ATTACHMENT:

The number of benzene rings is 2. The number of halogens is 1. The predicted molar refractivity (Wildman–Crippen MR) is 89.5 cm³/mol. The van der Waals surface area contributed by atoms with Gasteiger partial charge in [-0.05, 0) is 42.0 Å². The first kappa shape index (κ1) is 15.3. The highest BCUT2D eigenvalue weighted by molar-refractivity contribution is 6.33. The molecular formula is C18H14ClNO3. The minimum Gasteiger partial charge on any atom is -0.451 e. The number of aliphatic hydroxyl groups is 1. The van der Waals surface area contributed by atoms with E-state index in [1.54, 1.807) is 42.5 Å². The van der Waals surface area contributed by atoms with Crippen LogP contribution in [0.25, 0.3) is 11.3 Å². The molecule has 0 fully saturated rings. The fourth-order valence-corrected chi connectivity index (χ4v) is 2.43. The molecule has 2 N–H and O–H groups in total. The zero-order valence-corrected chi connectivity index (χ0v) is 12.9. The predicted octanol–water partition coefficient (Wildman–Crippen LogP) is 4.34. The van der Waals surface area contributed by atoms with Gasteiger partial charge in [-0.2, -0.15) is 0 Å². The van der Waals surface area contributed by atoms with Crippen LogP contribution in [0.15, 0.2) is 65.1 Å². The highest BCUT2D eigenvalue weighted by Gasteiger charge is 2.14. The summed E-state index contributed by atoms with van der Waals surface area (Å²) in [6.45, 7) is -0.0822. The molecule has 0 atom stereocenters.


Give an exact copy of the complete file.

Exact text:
The number of benzene rings is 2. The number of halogens is 1. The predicted molar refractivity (Wildman–Crippen MR) is 89.5 cm³/mol. The van der Waals surface area contributed by atoms with Gasteiger partial charge in [-0.05, 0) is 42.0 Å². The first kappa shape index (κ1) is 15.3. The highest BCUT2D eigenvalue weighted by molar-refractivity contribution is 6.33. The molecular formula is C18H14ClNO3. The minimum Gasteiger partial charge on any atom is -0.451 e. The number of aliphatic hydroxyl groups is 1. The van der Waals surface area contributed by atoms with E-state index in [1.54, 1.807) is 42.5 Å². The van der Waals surface area contributed by atoms with Crippen LogP contribution in [0.25, 0.3) is 11.3 Å². The molecule has 0 fully saturated rings. The fourth-order valence-corrected chi connectivity index (χ4v) is 2.43. The molecule has 2 N–H and O–H groups in total. The zero-order valence-corrected chi connectivity index (χ0v) is 12.9. The predicted octanol–water partition coefficient (Wildman–Crippen LogP) is 4.34. The van der Waals surface area contributed by atoms with Gasteiger partial charge in [-0.2, -0.15) is 0 Å². The van der Waals surface area contributed by atoms with Crippen LogP contribution in [0.15, 0.2) is 65.1 Å². The highest BCUT2D eigenvalue weighted by Gasteiger charge is 2.14. The summed E-state index contributed by atoms with van der Waals surface area (Å²) in [6.45, 7) is -0.0822. The molecule has 0 atom stereocenters.